Filed under: Chicago, Kansas City, Review | Tags: Anne Lindberg, Carrie Secrist Gallery, Chicago, Kansas City, Kent Michael Smith, New Work from Kansas City, Paul Anthony Smith, Stephanie Cristello
An effort to define “Midwestern Painting” has been a major topic of discussion lately – not a quite debate, but definitely an inquiry. Carrie Secrist’s recent exhibition New Work from Kansas City, featuring work by Anne Lindberg, Kent Michael Smith, and Paul Anthony Smith, foregrounds an emphasis on site and contemporary practice in the Midwest. While the press release pushes against a read of “regionalism”, the exhibition suggests otherwise – though perhaps this ever-present theme of region is symptomatic of a larger condition concerning a rise in questioning Midwestern “standards” for a definition toward “painting,” the term. Strung together by a loose thread of abstraction, the exhibition features the artists’ differences as opposed to their similarities. Far from being a negative thing, New Work from Kansas City highlights some very prevalent issues in what it means to put together exhibitions with a Midwestern slant today in Chicago. – Stephanie Cristello, Chicago Contributor
Anne Lindberg | parallel 39, 2013, graphite and colored pencil on cotton mat board, 58 x 51 inches,Courtesy the artist and Carrie Secrist Gallery, Chicago
Filed under: NAP News, Sneak Peeks | Tags: #102, Aaron Parazette, Aaron Storck, Alexandre Rosa, Austin Parkhill, Bill Arning, Brad Tucker, Bret Slater, Brian F. Haberman, Catherine Colangelo, Charlotte Smith, David Titterington, Dustin London, Gordon Sean Magnin, Jack Balas, Jave Yoshimoto, Jeff Parrott, Jeffrey Dell, Jenene Nagy, Jody Guralnick, Joseph Cohen, Kate Rivers, Kent Dorn, Kent Michael Smith, Kim Cadmus Owens, Laura Lark, Matthew Bourbon, Michael Bise, Michael Krueger, Milton Ausherman, Molly J. Wicks, Myke Venable, New American Paintings, Preetika Rajgariah, Robert Jessup, Robert Ruello, Russ Havard, Rusty Scruby, Shane Tolbert, Siobhan McBride, sneak peek, Tanmaya Bingham, W. Tucker, West, Winston L. Mascarenhas
Within the next few weeks the West issue of New American Paintings, #102, will be received by subscribers and newsstands across the country. Juror, Bill Arning, Director of Contemporary Arts Museum Houston, TX, spent quite a bit of time making the selections you see below. But he also reassures us in his essay that, “There were a lot of ‘almosts’ this round, many of whom could have made the cut, and while that usually is small consolation to those whose friends, dealers, and collectors don’t see them on these pages, it should be comforting to know that this is only the tip of the iceberg of new scintillating artworks coming your way at a gallery, museum, or alternative space near you.”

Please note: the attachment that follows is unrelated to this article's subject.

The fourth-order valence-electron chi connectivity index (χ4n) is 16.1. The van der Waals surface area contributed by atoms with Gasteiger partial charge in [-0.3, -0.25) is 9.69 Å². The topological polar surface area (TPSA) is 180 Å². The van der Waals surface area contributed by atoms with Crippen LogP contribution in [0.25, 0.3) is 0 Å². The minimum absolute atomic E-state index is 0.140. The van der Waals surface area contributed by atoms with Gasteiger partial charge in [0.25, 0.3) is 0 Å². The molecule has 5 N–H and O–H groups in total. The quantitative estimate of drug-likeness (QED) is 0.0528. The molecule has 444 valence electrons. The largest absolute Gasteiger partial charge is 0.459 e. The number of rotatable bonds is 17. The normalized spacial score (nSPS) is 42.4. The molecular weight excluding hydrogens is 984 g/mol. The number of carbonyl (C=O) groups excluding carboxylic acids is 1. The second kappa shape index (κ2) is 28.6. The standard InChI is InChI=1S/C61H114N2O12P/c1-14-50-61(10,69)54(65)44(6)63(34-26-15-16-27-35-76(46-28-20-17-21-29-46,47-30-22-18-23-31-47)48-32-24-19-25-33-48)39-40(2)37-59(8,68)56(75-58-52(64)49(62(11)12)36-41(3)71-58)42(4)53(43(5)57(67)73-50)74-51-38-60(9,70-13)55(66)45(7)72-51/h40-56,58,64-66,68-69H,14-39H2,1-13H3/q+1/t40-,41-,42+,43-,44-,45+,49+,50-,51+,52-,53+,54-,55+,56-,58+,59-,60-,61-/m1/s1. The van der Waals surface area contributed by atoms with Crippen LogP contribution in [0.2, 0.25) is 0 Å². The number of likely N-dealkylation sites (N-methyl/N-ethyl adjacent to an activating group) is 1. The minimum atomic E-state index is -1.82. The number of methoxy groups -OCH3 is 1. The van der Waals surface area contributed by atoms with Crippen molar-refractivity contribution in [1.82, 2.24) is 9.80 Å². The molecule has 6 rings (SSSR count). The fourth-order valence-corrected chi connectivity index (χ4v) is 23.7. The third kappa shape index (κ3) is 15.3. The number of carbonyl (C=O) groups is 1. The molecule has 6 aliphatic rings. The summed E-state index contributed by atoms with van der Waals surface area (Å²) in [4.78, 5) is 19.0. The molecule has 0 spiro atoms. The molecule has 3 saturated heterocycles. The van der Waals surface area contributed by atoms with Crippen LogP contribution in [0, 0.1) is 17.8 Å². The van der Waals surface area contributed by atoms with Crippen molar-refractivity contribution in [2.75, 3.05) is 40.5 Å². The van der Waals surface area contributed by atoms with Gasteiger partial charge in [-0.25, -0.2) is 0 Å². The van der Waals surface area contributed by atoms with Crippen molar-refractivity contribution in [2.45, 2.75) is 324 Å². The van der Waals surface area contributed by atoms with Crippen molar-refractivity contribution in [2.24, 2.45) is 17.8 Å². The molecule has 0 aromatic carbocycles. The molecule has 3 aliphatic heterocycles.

We hope you will pick-up a copy and let us know what you think!
You can order this issue online or by calling 617-778-5265 ext.0
After the jump see a full list of the artists selected for the NAP #102 and few sneak peek photos!
Filed under: Art World, Kansas City, On the Road | Tags: Allison Schulnik, Andrew Katz, Angel Otoro, Archie Scott Gobber, Bill Brady, Bruce Hartman, Carrie Scanga, Cordy Ryman, Corey Antis, Dana Schutz, David Ford, Dolphin Gallery, Huma Bhabha, Ian Davis, James Brinsfield, Jason Fox, Joe Bradley, Jules de Balincourt, Justin Gainan, Kansas City, KEHINDE WILEY, Kent Michael Smith, Kirk Hayes, Leidy Churchman, Lisa Sanditz, Miles Neidinger, Nate Fors, Nerman Museum, Oppenheimer, Plug Projects, Tomory Dodge
That’s right, there is great art in Kansas City. Let me start by saying that I am no stranger to the region. I grew up in Kansas (leaving off the “City” on purpose, for those sticklers for geography), and since leaving it behind for college 15 years ago, a lot has changed. For example, the suburbs have grown beyond belief, the downtown area is no longer a place you go to get shot, and you can eat excellent food that isn’t BBQ. Although I don’t know why you would do the latter. But more importantly to you, a reader of this blog and I assume an art lover, KC has a robust and continually growing art scene. I only got a taste during my recent visit, but figured there was more than enough to share. I was fortunate enough to stop by the Nerman Museum, Dolphin Gallery, Bill Brady Gallery, and Plug Projects, places I would consider “Must-Sees” while visiting the city. – Andrew Katz, Associate Publisher (And Kansas Native)